WE WERE SOLDIERS
WE WERE SOLDIERS (A-4, R) revisits
the Vietnam War with 21st-century combat-movie special effects and a slightly
revisionist attitude. The war is still hell, but the soldiers (on both sides)
are good guys who fight bravely, make few cynical wisecracks and, occasionally,
are even heroes.
This stunning, deeply probing fact-based drama follows Lt. Col. Hal Moore (Mel Gibson) as he leads a helicopter-borne
infantry regiment on the first major American attack mission in 1965. With significant
U.S. air support, the fierce fighting is mostly hand-to-hand with light weapons
and artillery. The result is heavy casualties on both sides but no clear winnera
symbolic prologue to the decade of attrition yet to come.
The traditional war-movie narrative
focuses on the officers as the troops endure their tough, special stateside
training, with some attention to individuals, their spouses and families. After
the last dance with wives and sweethearts and a brooding departure sequence,
the action moves swiftly to combat, with cutbacks to what’s happening at home.
Gibson’s Hal Moore (on whose
memoirs the film is based) is a devout Catholic veteran and family man (five
kids) with a democratic leadership style (first to land, last to leave). He
knows men will die. When they do, he cries and prays for them.
A journalist (Barry Pepper) who
goes along to get the story close-up finds more horror than he bargained for.
Back at home base, the wives begin to get Defense Department telegrams, and
Moore’s wife (Madeleine Stowe) takes on the difficult but compassionate task
of delivering them herself.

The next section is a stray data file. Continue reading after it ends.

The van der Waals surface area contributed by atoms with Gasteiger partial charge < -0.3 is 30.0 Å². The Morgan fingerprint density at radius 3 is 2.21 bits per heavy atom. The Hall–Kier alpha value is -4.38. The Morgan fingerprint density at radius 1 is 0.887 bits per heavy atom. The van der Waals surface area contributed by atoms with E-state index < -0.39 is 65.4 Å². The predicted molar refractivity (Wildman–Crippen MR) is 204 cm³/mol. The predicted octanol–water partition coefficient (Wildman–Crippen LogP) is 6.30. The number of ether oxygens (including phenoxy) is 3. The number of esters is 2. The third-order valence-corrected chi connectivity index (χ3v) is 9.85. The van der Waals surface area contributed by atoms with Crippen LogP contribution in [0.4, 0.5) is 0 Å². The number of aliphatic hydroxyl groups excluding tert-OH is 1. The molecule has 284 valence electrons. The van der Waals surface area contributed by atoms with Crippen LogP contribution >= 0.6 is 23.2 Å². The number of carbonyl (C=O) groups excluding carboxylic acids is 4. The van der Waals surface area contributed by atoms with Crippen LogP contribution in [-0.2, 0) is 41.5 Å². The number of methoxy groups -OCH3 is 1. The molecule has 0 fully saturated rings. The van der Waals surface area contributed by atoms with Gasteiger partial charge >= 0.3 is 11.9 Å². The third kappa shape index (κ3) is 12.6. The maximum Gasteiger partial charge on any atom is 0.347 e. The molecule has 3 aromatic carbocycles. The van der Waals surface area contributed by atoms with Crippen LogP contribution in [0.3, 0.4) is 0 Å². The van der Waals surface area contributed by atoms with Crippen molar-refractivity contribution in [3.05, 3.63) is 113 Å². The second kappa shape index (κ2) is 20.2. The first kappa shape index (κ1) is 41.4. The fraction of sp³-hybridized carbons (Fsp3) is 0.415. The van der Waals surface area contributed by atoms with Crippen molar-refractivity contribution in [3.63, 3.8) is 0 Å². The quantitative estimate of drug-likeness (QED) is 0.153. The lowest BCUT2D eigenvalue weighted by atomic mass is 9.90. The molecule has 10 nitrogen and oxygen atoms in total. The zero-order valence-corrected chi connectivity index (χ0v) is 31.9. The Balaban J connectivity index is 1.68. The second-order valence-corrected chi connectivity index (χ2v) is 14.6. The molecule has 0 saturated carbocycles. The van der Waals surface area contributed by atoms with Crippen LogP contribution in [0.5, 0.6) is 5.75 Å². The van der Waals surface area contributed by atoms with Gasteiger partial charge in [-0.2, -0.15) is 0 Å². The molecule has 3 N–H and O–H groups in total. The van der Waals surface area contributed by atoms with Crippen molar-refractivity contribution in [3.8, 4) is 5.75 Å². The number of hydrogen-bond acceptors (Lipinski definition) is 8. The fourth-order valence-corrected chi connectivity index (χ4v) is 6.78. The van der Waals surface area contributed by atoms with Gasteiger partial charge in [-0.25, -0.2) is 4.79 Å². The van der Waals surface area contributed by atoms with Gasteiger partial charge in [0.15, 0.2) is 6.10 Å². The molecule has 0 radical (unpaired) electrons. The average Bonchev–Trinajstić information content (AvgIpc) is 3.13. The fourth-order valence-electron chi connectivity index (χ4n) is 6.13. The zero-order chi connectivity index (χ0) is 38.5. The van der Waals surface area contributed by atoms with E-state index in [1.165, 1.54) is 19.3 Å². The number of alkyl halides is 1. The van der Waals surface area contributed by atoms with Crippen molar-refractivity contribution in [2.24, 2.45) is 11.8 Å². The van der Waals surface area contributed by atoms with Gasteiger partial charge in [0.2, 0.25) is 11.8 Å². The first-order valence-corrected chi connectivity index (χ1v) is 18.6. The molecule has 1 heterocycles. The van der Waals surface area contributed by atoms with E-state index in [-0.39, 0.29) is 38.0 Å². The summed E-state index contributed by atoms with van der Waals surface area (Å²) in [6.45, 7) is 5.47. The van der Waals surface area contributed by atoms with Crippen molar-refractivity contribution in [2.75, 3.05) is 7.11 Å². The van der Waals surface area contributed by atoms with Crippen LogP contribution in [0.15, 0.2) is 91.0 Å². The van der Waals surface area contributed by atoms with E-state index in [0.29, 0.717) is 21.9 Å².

Wallace, who scripted Braveheart for Gibson but got little oomph into
his screenplay for Pearl Harbor, offers plenty of emotional moments.
The bitterness of the great wave of Vietnam movies (The Deer Hunter,
Platoon, etc.) is missing, but there is no glory either.
The random horror and mayhem
reflect the in-your-face realism of Saving Private Ryan and Band
of Brothers. (The specialty here is napalm and what it does.) This time
there is no message except perhaps that soldiers have a grim job (not much improved
since the days of Braveheart) and deserve gratitude and respect. Sincere
but very sad; a cut above average; genre violence and realism, for mature audiences.
DRAGONFLY (A-3, PG-13): One impressive speculation in this movie is that the
face of the doctor is the last sight many people see on this earth. Thus, doctors
should try to be pleasant, if not beatific. Otherwise, Dragonfly is another
nonsectarian afterlife movie in which belief is greatly rewarded.
A hardened Chicago ER medic,
Joe Darrow (Kevin Costner) overcomes his skepticism to believe he’s being visited
by the spirit of Emily, his beloved late wife. Presumably, she has a message
for him. Emily (Susanna Thompson), also a doctor, was on a do-good medical mission
(despite her pregnancy) in the Colombian bush. In the opening sequence, we see
her and others on a bus being swept away in a rainstorm.
Many of the signals are coming from the young cancer patients Emily had treated
at the hospital. Several of these kids have had near-death
experiences and draw strange cross-like squiggles. Then
there is a Catholic nun (Linda Hunt) who researches such